‘Soil is miraculous’: How regenerative agriculture could transform fashion
By: Arizona Muse
Around the world, 40 million people a year are displaced when their progressively degrading soils get to a point where they are no longer capable of producing any food whatsoever.
Fashion plays a starring role in all of this. Conventional ways of producing natural fibres include deep tilling, mono-cropping (planting a single crop such as cotton), and liberal use of pesticides all of which lead to stripped, depleted soil, which can’t draw down carbon or support biodiversity. Luckily, there is something we can do to reverse this.
Regenerative agriculture does away with harmful chemicals, strategically arranges plants so they can grow and support each other and uses carefully planned grazing patterns so that animals can fertilise soil.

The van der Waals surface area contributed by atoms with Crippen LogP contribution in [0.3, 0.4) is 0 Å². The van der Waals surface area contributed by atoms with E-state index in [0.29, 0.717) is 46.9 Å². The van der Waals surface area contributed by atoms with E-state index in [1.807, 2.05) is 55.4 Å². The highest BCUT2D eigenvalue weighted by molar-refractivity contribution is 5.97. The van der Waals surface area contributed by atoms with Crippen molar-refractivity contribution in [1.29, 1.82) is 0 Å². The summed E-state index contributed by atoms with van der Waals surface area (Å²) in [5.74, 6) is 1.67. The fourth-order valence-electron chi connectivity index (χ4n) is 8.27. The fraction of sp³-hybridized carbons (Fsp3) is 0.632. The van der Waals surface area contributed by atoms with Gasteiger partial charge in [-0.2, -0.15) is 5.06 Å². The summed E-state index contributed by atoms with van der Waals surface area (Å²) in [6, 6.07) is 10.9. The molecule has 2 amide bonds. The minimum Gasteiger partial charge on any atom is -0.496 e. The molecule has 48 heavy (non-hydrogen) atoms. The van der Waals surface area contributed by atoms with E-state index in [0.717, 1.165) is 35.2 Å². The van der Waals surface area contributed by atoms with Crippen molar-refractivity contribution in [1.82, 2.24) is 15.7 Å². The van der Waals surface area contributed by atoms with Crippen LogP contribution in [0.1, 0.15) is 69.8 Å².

By mimicking nature, regenerative agriculture rejuvenates land and massively enhances soil’s ability to capture and store carbon. Indeed, if we converted all global croplands and pastures to regenerative organic agriculture, we could sequester more than 100 per cent of current annual CO2 emissions, as well as provide a host of co-benefits for wildlife, food production and water retention.
This has created the opportunity to totally transform the fashion industry. Rather than just pollute less or do less harm, with regenerative agriculture we can actually have a positive impact on the planet through the production of clothes.